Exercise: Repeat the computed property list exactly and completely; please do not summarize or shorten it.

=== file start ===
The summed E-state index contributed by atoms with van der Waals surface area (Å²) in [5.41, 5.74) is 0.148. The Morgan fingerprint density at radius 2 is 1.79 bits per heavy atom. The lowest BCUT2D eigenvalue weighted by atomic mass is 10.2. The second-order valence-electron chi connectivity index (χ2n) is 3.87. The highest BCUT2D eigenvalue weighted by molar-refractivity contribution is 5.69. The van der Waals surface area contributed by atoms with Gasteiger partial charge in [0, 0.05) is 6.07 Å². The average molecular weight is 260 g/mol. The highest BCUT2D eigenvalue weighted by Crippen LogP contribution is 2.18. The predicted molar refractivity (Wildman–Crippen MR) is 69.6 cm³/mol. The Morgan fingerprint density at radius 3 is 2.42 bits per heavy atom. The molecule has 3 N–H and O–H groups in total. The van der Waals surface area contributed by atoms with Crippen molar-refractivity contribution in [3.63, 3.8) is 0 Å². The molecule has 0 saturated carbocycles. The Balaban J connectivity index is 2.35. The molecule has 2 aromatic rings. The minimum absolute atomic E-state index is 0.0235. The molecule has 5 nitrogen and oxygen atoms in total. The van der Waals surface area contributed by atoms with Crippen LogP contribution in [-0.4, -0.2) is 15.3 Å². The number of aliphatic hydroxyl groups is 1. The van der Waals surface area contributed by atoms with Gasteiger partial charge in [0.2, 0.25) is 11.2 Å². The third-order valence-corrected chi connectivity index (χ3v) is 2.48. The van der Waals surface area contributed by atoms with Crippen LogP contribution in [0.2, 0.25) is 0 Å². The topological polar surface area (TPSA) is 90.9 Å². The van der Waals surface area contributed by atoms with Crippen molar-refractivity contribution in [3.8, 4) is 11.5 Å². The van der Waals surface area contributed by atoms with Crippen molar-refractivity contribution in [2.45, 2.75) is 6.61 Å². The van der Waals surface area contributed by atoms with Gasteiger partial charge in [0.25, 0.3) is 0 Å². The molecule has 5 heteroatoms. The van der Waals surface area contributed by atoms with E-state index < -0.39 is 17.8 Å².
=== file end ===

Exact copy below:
The summed E-state index contributed by atoms with van der Waals surface area (Å²) in [5.41, 5.74) is 0.148. The Morgan fingerprint density at radius 2 is 1.79 bits per heavy atom. The lowest BCUT2D eigenvalue weighted by atomic mass is 10.2. The second-order valence-electron chi connectivity index (χ2n) is 3.87. The highest BCUT2D eigenvalue weighted by molar-refractivity contribution is 5.69. The van der Waals surface area contributed by atoms with Gasteiger partial charge in [0, 0.05) is 6.07 Å². The average molecular weight is 260 g/mol. The highest BCUT2D eigenvalue weighted by Crippen LogP contribution is 2.18. The predicted molar refractivity (Wildman–Crippen MR) is 69.6 cm³/mol. The Morgan fingerprint density at radius 3 is 2.42 bits per heavy atom. The molecule has 3 N–H and O–H groups in total. The van der Waals surface area contributed by atoms with Crippen molar-refractivity contribution in [3.63, 3.8) is 0 Å². The molecule has 0 saturated carbocycles. The Balaban J connectivity index is 2.35. The molecule has 2 aromatic rings. The minimum absolute atomic E-state index is 0.0235. The molecule has 5 nitrogen and oxygen atoms in total. The van der Waals surface area contributed by atoms with Crippen LogP contribution in [-0.4, -0.2) is 15.3 Å². The number of aliphatic hydroxyl groups is 1. The van der Waals surface area contributed by atoms with Gasteiger partial charge in [0.2, 0.25) is 11.2 Å². The third-order valence-corrected chi connectivity index (χ3v) is 2.48. The van der Waals surface area contributed by atoms with Crippen LogP contribution in [0.2, 0.25) is 0 Å². The topological polar surface area (TPSA) is 90.9 Å². The van der Waals surface area contributed by atoms with Crippen molar-refractivity contribution in [3.8, 4) is 11.5 Å². The van der Waals surface area contributed by atoms with Crippen molar-refractivity contribution in [2.45, 2.75) is 6.61 Å². The van der Waals surface area contributed by atoms with Gasteiger partial charge in [0.25, 0.3) is 0 Å². The molecule has 5 heteroatoms. The van der Waals surface area contributed by atoms with E-state index < -0.39 is 17.8 Å².